You and I are constantly tripped up by a built-in cognitive weakness…
We’re an impatient generation.
Hell, we’re an impatient species.
And our haste leads to set-backs that cost far more time in the long-run. Meanwhile, the more patient version of us in some parallel universe is taking in slow and steady, hitting our goals with efficiency and fortitude.
Patience, it turns out, is not being passive. It’s not being detached. It’s taking action wisely, methodically, with the big picture in mind.
Connective Tissue & Brick-House Strength
In physical training, the set-backs of impatience take the form of injuries that can put you out of action for months (or for the rest of your career).
Christopher Sommer of Gymnastic Bodies has seen the devastation of impatient training first-hand.
“Slow down. Where’s the fire?” This is Coach’s constant reminder that certain adaptations take weeks or months of consistent stimuli. If you rush, the reward is injuries.
In GST [Gymnastics Strength Training], there are surprising stair steps after long periods of zero progress. Roughly six months into doing his “hamstring series” with minor gains, I [Tim Ferriss] seemingly doubled my max ranges overnight. This was completely unsurprising to Sommer.
– Tools of Titans, page 11 (emphasis mine)
Patience is just as useful when beefing up in prison.
Paul Wade of Convict Conditioning writes about the rock-solid wisdom of the old-timer strong men.
There is a damn good reason why you should proceed slowly and methodically through any training program. The reason has to do with generating training momentum. Basically put, this means that if you build a head of steam by moving forwards more slowly, you’ll actually reach your goals much faster than if you proceeded with haste. This sounds like a paradox, but it’s true.
The old-timers of the iron game understood this principle only too well. They used to talk in terms of “milking” a program, and “putting strength in the bank.” One of the old sayings wise weightlifting coaches used to force down the throats of eager young trainees was the phrase: the heavy weight isn’t going anywhere.
– Convict Conditioning, at 81% on Kindle (emphasis mine)
Wade and Sommer both focus on long-term, functional strength, over short-term “showy” gains.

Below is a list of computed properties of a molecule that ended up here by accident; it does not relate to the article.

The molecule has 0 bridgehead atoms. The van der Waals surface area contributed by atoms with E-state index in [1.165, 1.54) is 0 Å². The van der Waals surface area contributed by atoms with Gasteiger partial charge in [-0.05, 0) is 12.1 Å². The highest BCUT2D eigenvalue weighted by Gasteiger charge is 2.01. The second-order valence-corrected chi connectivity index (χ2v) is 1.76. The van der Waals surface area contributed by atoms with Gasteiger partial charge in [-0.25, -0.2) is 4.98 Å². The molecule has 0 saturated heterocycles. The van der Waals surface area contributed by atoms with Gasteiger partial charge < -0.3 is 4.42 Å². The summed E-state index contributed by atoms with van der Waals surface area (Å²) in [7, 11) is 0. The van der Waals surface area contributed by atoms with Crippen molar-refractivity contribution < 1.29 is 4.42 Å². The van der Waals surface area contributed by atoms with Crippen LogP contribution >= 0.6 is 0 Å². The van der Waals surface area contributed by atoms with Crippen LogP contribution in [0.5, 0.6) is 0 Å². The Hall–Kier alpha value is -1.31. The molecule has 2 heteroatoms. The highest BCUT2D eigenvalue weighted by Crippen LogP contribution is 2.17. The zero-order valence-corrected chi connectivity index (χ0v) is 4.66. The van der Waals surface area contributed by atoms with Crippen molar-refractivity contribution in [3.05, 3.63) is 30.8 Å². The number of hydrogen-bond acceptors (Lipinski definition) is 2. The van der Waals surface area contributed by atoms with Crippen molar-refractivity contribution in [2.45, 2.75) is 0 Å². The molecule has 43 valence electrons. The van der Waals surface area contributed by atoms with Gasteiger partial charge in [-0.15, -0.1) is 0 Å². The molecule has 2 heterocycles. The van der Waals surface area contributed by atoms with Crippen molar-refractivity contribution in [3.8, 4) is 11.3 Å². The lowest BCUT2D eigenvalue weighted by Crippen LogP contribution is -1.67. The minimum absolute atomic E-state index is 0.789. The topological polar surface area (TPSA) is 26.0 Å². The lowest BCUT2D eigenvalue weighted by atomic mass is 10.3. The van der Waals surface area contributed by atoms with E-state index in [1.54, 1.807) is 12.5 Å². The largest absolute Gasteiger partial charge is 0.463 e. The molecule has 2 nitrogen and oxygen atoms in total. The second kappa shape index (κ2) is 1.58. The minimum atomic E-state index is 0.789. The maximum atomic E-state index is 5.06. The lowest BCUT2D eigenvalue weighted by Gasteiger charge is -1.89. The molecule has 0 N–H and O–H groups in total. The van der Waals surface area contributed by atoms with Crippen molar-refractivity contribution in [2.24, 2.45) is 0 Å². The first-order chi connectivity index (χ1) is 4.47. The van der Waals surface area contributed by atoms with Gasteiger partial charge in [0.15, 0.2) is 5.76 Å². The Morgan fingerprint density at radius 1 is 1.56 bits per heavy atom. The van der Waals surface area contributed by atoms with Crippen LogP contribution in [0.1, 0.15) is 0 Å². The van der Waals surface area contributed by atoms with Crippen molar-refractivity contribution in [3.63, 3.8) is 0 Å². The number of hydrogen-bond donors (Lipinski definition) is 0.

True strength, after all, involves more than muscle.
I’ve heard of horrific injuries sustained be meat-heads who’s muscles were literally stronger than their ligaments. One massive dude tore his entire quad muscle away from his knee, doing nothing more than a simple squat!
How is that possible? It seems his connective tissue, (which take far longer to adapt to training), was simply too weak for the weight he was lifting.
By training slow, everything in your body has time to catch up to the demands you’re placing on it.
Does this only apply to body-building? What is the “connective tissue” of mental skill?
Making Mastery Inevitable by Giving The Mind’s “Connective Tissue” Time to Adapt
I’m currently spending every morning writing out old sales letters by hand for an hour. It’s slow, it’s gruelling, and it’s a proven path to copywriting mastery.
Our brains have a kind of connective tissue as well – known as neuroglia – cells that support our neurons. Although obviously different to muscular tissues, neuroglia play a huge part in mental strength, and they’re also slower to adapt.
Your neurons keep themselves busy making real-time connections as we navigate the world. Meanwhile, the neuroglia work on strengthening the most important memories and abilities. They need consistent, firm encouragement to invest their resources in any one skill.
That’s why mental skill, like physical strength, takes patience to develop into mastery.
Keep at it.
And don’t burn out. Keep some strength in the bank.
“Slow is smooth and smooth is fast.”
– Old military saying
Enjoy the journey,
– James (Self-Made Copywriter)